Do you spend long days at the office? Perhaps you frequently travel and divide your time between family and work commitments.
You might be far from home for long periods of time, but there is no feeling as fantastic as having a pet that’s ecstatic to see you walk through the door at the end of the day.
If you are searching for a pet to love but need flexibility, then check out our list of the best pets for busy people and frequent travelers.
1. Turtles, Tortoises, and Terrapins
You quite likely know what a turtle is, but do you know the distinction between turtles, tortoises, and terrapins? Some languages don’t offer these shelled creatures different names, but in English, a turtle is a sea-dwelling Testudines, whereas a terrapin lives by fresh water and a tortoise on land. In North America, red-eared sliders are considered easier breeds to keep in captivity at home.
- They can live for a long time, often up to 25 years or longer
- Inexpensive food requirements
- Can pass on salmonella and carry herpes
- Each species requires a specific diet
- They should be in a very large tank, and this is difficult to move
- Their tanks require more cleaning than many novice owners expect
- Very docile with limited ability to interact with their owner
- Breeds often require both a dry and aquatic environment
When you think about becoming a pet owner, we are confident that a hermit crab won’t be the first idea that pops into your mind. However, they are fairly simple to care for, and make for an excellent conversation starter.
- Can live five years or longer; the oldest known hermit crab in captivity lived to be over 40
- Small size and easily transportable
- Easy to feed and don’t need to keep a strict schedule
- You will need to keep an eye on the humidity in their enclosure
- The enclosure should be cleaned monthly
- Multiple hermit crabs can start to fight but are still do best when not housed alone
Did you know that Guinea pigs are not pigs nor native to Guinea? However, Guinea pigs are cute and cuddly and much more robust than many other smaller rodent pets. They tend to weigh approximately 1.5 to 2.5 pounds on average. Guinea pigs live well in groups, though be sure that you spay or neuter your guinea pigs before you end up with unwanted offspring. We have heard of more than one occasion where families only discover that they have both a male and female after a litter of pups arrive.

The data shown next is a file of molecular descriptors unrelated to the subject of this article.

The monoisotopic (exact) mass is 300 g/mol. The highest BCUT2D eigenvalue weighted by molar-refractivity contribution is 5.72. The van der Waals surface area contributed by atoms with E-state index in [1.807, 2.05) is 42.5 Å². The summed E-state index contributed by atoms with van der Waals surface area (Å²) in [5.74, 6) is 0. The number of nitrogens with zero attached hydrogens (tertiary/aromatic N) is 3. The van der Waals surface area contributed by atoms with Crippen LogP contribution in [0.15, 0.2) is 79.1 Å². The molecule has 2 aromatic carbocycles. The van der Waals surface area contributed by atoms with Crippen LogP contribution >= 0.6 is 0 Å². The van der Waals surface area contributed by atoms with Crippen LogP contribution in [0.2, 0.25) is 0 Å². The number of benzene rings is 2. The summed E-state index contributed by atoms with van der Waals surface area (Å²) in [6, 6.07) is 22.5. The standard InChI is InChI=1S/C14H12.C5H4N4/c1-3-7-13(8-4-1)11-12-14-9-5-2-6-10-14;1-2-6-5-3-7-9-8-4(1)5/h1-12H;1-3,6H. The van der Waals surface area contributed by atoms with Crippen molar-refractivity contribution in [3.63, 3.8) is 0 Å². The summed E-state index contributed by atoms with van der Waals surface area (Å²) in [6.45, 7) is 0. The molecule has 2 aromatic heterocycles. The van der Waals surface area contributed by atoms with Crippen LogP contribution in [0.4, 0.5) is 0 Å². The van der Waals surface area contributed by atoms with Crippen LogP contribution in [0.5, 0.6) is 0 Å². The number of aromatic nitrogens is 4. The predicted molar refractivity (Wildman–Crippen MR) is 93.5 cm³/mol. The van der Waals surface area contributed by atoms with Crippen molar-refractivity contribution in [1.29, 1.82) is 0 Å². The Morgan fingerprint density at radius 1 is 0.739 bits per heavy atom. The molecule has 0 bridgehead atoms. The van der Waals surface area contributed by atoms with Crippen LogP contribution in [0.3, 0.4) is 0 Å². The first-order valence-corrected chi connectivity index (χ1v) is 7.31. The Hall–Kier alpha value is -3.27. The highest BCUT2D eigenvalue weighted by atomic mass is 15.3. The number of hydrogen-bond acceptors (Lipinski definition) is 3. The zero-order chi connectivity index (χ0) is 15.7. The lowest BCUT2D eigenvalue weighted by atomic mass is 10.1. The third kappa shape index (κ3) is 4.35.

- Live for five to seven years
- Can eat solid food from birth
- Herbivores happy to eat a mixture of pellets and vegetable or fruit scraps
- Rarely bite
- Easily transportable
- Very economical to maintain
- Needs socialization with humans to counter their innately timid behavior
- Ideally, they should be kept with another Guinea pig to avoid feeling lonely
- Cages should be cleaned weekly, or they start to smell
- They rarely sleep, so they can be noisy
You may know betta fish by their other common names, including Japanese Fishing Fish or Labyrinth Fish. Bettas are often considered great pets for novice fish owners and those that frequently travel. Though easy to manage, it is important to know what temperature bettas like from this site and what other fish bettas will happily share their tank with. Male bettas tend to fight with other males, though females can often live in a group.
- Can learn tricks and recognize their owner
- Require a smaller tank or bowl than other fish species so easy to move
- Affordable to buy and maintain
- Can be fed with a vacation feeder for up to a week
- Vibrant colors look fantastic in any room
- Only live for up to three years
- Male betta fish will fight if put in a tank with other males or aggressive fish species
- The tank needs to be cleaned, and water refreshed regularly
If creepy-crawlies don’t give you the shivers, then a tarantula might be the ideal low-maintenance pet for you. You might find it challenging to find someone willing to look after your tarantula if you go on an extended trip, but these pets can easily live without being fed or handled for long periods.
- Very easy to maintain
- Can live in a relatively small enclosure
- Females can live for twenty years or more
- Very quiet pets
- Can easily go for a week between feeding and more if molting
- Need specific food like mealworms that are not always available
- Some people are allergic to them
- Your pet will likely freak out a lot of visitors
- More of an observation pet rather than one for handling
Dogs indeed require more regular affection, socialization, and exercise than most other pets on our list. However, dogs arguably provide the most companionship in return.
If you have a strong support network willing to accept part-time responsibility for a dog, you are more likely to make dog ownership work for you. These days most cities also have excellent dog daycare options so that your pet can play with their friends while you’re at work.
- Excellent companion animals
- Can live for seven to 17 years depending on the breed
- Can assist with feelings of loneliness, stress, and depression
- Make a great fitness buddy
- Dogs can be used as a reason to socialize with other dog owners
- Dogs can be expensive to buy, feed, groom and maintain routine veterinary care
- You will need a pet sitter or boarding kennel if you go away
- Should not be left alone for more than six hours, depending on the breed and age
- Puppies or even adult dogs are often destructive if left alone
Owning any pet is a responsibility that doesn’t fit everyone’s lifestyle. It will be more challenging to be spontaneous as your pet will always need to be considered. However, if you feel that you can devote the financial and emotional resources to an animal, please ensure it is for their lifetime.